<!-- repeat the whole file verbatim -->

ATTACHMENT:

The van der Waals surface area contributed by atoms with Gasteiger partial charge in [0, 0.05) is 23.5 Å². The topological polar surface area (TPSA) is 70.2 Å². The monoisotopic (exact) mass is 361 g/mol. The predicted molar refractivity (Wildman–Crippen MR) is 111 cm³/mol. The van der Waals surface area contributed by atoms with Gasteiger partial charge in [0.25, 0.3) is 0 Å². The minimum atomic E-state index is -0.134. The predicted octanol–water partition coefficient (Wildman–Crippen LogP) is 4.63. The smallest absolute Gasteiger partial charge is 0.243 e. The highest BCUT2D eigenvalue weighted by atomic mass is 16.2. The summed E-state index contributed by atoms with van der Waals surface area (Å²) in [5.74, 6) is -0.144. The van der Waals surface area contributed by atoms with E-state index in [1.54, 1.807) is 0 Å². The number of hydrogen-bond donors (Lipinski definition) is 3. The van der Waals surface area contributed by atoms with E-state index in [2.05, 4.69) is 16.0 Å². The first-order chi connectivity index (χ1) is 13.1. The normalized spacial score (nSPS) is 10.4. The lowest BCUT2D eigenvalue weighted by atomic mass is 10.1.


The van der Waals surface area contributed by atoms with Gasteiger partial charge in [0, 0.05) is 23.5 Å². The topological polar surface area (TPSA) is 70.2 Å². The monoisotopic (exact) mass is 361 g/mol. The predicted molar refractivity (Wildman–Crippen MR) is 111 cm³/mol. The van der Waals surface area contributed by atoms with Gasteiger partial charge in [0.25, 0.3) is 0 Å². The minimum atomic E-state index is -0.134. The predicted octanol–water partition coefficient (Wildman–Crippen LogP) is 4.63. The smallest absolute Gasteiger partial charge is 0.243 e. The highest BCUT2D eigenvalue weighted by atomic mass is 16.2. The summed E-state index contributed by atoms with van der Waals surface area (Å²) in [5.74, 6) is -0.144. The van der Waals surface area contributed by atoms with E-state index in [1.54, 1.807) is 0 Å². The number of hydrogen-bond donors (Lipinski definition) is 3. The van der Waals surface area contributed by atoms with E-state index in [2.05, 4.69) is 16.0 Å². The first-order chi connectivity index (χ1) is 13.1. The normalized spacial score (nSPS) is 10.4. The lowest BCUT2D eigenvalue weighted by atomic mass is 10.1.